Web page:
Takeda's been cutting costs on one hand and raising cash on the other to pay off its Shire deal debt—and so far, it's on track to hit those goals, executives said this week.
The company's cost-saving plan is "well on track" CFO Costa Saroukos said during a conference call Wednesday, as the Japanese pharma works to fold in Shire's operations. "[A]nd we delivered strong margins," the CFO added.
In fact, Takeda in May dialed up its annual cost-savings target to about $2 billion by the end of 2021. It had predicted savings of $1.4 billion when it first unveiled the Shire buyout.
Job cuts will deliver a big chunk of that savings; the company has said it plans to cut 6% to 7% of the combined Takeda-Shire workforce, or around 3,600 employees. So far, the company has chosen employees for 79% of the jobs on its payroll, with “minimal” changes among those who were picked, Saroukos said. For the quarter ended June 30, Takeda booked 36.7 billion yen ($338 million) in one-time integration costs.
The company's been working with vendors to shave costs, too. Takeda gathered 40 of its largest suppliers for a summit in Boston in June, and thanks to that gathering, it confirmed about $200 million worth of potential cost reductions and gained some $200 million of extra cash-flow room by extending payment terms, he said.
Takeda's huge debt load was the very concern opponents of the Shire deal raised when it was first proposed. To pay down debt, Takeda previously said that it planned to sell as much as $10 billion worth of assets outside its key areas of gastrointestinal disorders, rare disease, plasma-derived therapies, oncology and neuroscience.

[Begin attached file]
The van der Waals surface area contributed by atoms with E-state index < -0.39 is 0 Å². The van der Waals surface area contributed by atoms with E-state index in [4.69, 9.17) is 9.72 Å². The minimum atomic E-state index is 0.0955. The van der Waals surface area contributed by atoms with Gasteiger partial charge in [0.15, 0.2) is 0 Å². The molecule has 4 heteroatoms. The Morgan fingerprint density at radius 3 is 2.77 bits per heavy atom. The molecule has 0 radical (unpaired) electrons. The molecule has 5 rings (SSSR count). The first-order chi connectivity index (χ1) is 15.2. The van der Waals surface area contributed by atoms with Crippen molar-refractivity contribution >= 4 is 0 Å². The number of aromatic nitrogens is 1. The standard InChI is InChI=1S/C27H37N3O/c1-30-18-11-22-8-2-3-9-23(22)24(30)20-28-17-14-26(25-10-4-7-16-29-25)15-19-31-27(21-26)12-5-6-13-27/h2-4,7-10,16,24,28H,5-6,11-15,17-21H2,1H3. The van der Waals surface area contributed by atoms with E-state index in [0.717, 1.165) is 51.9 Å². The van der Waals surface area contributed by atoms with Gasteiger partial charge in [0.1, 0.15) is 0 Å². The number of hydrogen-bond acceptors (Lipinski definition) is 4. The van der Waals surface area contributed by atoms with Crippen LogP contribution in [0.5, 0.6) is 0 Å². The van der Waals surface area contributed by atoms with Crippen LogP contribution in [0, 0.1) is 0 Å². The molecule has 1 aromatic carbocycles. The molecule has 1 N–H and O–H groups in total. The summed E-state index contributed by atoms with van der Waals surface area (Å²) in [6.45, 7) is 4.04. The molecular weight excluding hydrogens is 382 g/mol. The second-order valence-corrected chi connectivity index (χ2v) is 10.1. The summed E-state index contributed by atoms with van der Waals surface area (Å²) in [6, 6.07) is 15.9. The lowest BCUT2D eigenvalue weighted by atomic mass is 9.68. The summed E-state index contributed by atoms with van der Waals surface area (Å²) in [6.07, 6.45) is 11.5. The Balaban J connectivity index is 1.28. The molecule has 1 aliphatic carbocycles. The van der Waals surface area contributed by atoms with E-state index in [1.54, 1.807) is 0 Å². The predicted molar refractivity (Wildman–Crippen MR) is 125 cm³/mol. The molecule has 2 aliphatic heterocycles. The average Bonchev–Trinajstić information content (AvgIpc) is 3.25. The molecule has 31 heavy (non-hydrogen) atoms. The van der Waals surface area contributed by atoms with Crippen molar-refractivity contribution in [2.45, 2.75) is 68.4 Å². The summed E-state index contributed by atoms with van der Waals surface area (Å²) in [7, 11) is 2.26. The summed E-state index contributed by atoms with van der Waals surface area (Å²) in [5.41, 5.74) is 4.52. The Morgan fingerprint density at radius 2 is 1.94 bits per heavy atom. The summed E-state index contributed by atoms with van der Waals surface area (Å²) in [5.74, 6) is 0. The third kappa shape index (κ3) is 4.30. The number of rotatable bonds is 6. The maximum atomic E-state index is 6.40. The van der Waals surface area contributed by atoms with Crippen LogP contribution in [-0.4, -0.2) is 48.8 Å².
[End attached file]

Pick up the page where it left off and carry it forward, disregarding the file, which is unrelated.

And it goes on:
By the end of June, Takeda had reduced its debt-to-earnings ratio to 4.4, down from 4.7 at the end of March. And that was before it collected $3.4 billion from Novartis in the sale of Shire's Xiidra eye drug, which was completed on July 1.
Takeda execs also touted its margins, which hit 32.4% for the quarter ended in June, which is the company's fiscal Q1. Cost cuts and more efficient spending helped, management said. In May, Takeda had estimated margins for fiscal 2019 in the mid-20s, percentage-wise—versus fiscal 2018's 22%—and mid-30s looking farther ahead. But thanks to the Q1 performance, it hiked this year's expectations to the high 20s.
While Saroukos cautioned that Q1 isn't necessarily representative of what investors can expect for the rest of the fiscal year, thanks to some "phasing of costs and loss of exclusivity timing," he did say the number "gives us great confidence" in hitting its margin targets. And the positive trends were music to investors’ ears; Takeda’s shares surged by more than 7% in Thursday trading in Tokyo.
To keep its top managers focused on those numbers, Takeda embedded them into the performance goals used to evaluate executives’ short-term and long-term incentive pay for 2019, as well as a special long-term incentive plan tied to Shire's integration.
That's not to say there aren't challenges ahead. Several Takeda products are facing copycat attacks in the U.S., for instance. Gout drug Uloric saw sales drop 13% to 12.2 billion yen, as two of the three approved generics rolled onto the market. A knockoff version of hereditary angioedema therapy Firazyr, which Takeda acquired with Shire, debuted at a 54% discount, Saroukos said, which poses a threat even though its recently-approved follow-up drug Takhzyro has been growing nicely.
Insomnia therapy Rozerem and ADHD medication Adderall XR also either face existing generic approvals or copycat competitors already stealing sales.
But one big generic threat eased up. Rather than expecting additional generics to hit its blockbuster myeloma drug Velcade in July, the company now said it assumes no additional copycats will launch this fiscal year. And despite Fresenius Kabi’s nonequivalent copycat, Velcade actually managed to grow sales by 7% year-over-year, to 28.1 billion yen in the U.S. in Q1, helping Takeda to raise its full-year guidance to flat to slightly increasing.